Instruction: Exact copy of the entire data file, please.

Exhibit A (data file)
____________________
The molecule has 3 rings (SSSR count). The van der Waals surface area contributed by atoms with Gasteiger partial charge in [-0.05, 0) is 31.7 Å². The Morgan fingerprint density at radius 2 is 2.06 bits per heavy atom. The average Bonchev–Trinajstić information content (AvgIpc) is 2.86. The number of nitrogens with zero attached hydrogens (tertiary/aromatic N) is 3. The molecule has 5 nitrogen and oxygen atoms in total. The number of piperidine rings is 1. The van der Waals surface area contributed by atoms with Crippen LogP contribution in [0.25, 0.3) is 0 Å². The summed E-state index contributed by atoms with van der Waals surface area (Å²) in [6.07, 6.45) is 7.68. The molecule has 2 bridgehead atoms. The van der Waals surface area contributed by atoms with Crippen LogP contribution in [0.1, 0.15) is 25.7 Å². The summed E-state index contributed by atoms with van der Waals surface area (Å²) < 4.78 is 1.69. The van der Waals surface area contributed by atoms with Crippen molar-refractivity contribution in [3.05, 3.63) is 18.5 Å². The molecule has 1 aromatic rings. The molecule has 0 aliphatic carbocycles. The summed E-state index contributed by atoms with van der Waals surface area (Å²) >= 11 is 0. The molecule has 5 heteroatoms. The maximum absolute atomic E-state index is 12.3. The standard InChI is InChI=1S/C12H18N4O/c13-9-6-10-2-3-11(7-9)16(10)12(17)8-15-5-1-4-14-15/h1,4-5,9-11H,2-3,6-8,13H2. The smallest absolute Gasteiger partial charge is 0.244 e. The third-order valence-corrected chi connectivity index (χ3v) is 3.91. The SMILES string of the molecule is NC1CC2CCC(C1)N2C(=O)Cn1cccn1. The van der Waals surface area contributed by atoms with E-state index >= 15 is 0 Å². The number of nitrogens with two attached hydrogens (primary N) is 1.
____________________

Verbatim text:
The molecule has 3 rings (SSSR count). The van der Waals surface area contributed by atoms with Gasteiger partial charge in [-0.05, 0) is 31.7 Å². The Morgan fingerprint density at radius 2 is 2.06 bits per heavy atom. The average Bonchev–Trinajstić information content (AvgIpc) is 2.86. The number of nitrogens with zero attached hydrogens (tertiary/aromatic N) is 3. The molecule has 5 nitrogen and oxygen atoms in total. The number of piperidine rings is 1. The van der Waals surface area contributed by atoms with Crippen LogP contribution in [0.25, 0.3) is 0 Å². The summed E-state index contributed by atoms with van der Waals surface area (Å²) in [6.07, 6.45) is 7.68. The molecule has 2 bridgehead atoms. The van der Waals surface area contributed by atoms with Crippen LogP contribution in [0.1, 0.15) is 25.7 Å². The summed E-state index contributed by atoms with van der Waals surface area (Å²) < 4.78 is 1.69. The van der Waals surface area contributed by atoms with Crippen molar-refractivity contribution in [3.05, 3.63) is 18.5 Å². The molecule has 1 aromatic rings. The molecule has 0 aliphatic carbocycles. The summed E-state index contributed by atoms with van der Waals surface area (Å²) >= 11 is 0. The molecule has 5 heteroatoms. The maximum absolute atomic E-state index is 12.3. The standard InChI is InChI=1S/C12H18N4O/c13-9-6-10-2-3-11(7-9)16(10)12(17)8-15-5-1-4-14-15/h1,4-5,9-11H,2-3,6-8,13H2. The smallest absolute Gasteiger partial charge is 0.244 e. The third-order valence-corrected chi connectivity index (χ3v) is 3.91. The SMILES string of the molecule is NC1CC2CCC(C1)N2C(=O)Cn1cccn1. The van der Waals surface area contributed by atoms with E-state index >= 15 is 0 Å². The number of nitrogens with two attached hydrogens (primary N) is 1.